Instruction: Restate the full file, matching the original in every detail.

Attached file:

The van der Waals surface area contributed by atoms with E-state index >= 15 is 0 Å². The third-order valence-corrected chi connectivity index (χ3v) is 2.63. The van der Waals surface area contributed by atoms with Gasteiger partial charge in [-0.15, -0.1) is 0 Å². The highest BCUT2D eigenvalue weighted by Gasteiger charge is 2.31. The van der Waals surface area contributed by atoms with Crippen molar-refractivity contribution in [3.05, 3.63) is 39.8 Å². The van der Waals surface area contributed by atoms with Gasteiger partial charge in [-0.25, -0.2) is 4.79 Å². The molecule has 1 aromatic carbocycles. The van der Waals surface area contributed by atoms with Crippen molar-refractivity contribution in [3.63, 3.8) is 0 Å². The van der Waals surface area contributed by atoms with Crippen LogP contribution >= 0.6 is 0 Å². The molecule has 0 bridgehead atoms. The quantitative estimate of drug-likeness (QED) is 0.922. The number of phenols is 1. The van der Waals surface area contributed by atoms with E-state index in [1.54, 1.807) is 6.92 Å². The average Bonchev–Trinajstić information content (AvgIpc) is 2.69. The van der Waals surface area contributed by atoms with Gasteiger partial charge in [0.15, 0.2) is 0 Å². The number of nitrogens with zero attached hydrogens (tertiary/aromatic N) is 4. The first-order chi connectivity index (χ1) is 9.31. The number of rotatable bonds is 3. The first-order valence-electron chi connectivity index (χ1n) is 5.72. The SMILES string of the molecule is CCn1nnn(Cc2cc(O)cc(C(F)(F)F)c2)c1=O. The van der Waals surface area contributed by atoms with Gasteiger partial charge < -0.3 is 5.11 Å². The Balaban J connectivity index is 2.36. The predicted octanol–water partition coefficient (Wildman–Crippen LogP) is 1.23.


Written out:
The van der Waals surface area contributed by atoms with E-state index >= 15 is 0 Å². The third-order valence-corrected chi connectivity index (χ3v) is 2.63. The van der Waals surface area contributed by atoms with Gasteiger partial charge in [-0.15, -0.1) is 0 Å². The highest BCUT2D eigenvalue weighted by Gasteiger charge is 2.31. The van der Waals surface area contributed by atoms with Crippen molar-refractivity contribution in [3.05, 3.63) is 39.8 Å². The van der Waals surface area contributed by atoms with Gasteiger partial charge in [-0.25, -0.2) is 4.79 Å². The molecule has 1 aromatic carbocycles. The van der Waals surface area contributed by atoms with Crippen molar-refractivity contribution in [3.63, 3.8) is 0 Å². The van der Waals surface area contributed by atoms with Crippen LogP contribution >= 0.6 is 0 Å². The molecule has 0 bridgehead atoms. The quantitative estimate of drug-likeness (QED) is 0.922. The number of phenols is 1. The van der Waals surface area contributed by atoms with E-state index in [1.54, 1.807) is 6.92 Å². The average Bonchev–Trinajstić information content (AvgIpc) is 2.69. The van der Waals surface area contributed by atoms with Gasteiger partial charge in [0.15, 0.2) is 0 Å². The number of nitrogens with zero attached hydrogens (tertiary/aromatic N) is 4. The first-order chi connectivity index (χ1) is 9.31. The number of rotatable bonds is 3. The first-order valence-electron chi connectivity index (χ1n) is 5.72. The SMILES string of the molecule is CCn1nnn(Cc2cc(O)cc(C(F)(F)F)c2)c1=O. The van der Waals surface area contributed by atoms with Gasteiger partial charge < -0.3 is 5.11 Å². The Balaban J connectivity index is 2.36. The predicted octanol–water partition coefficient (Wildman–Crippen LogP) is 1.23.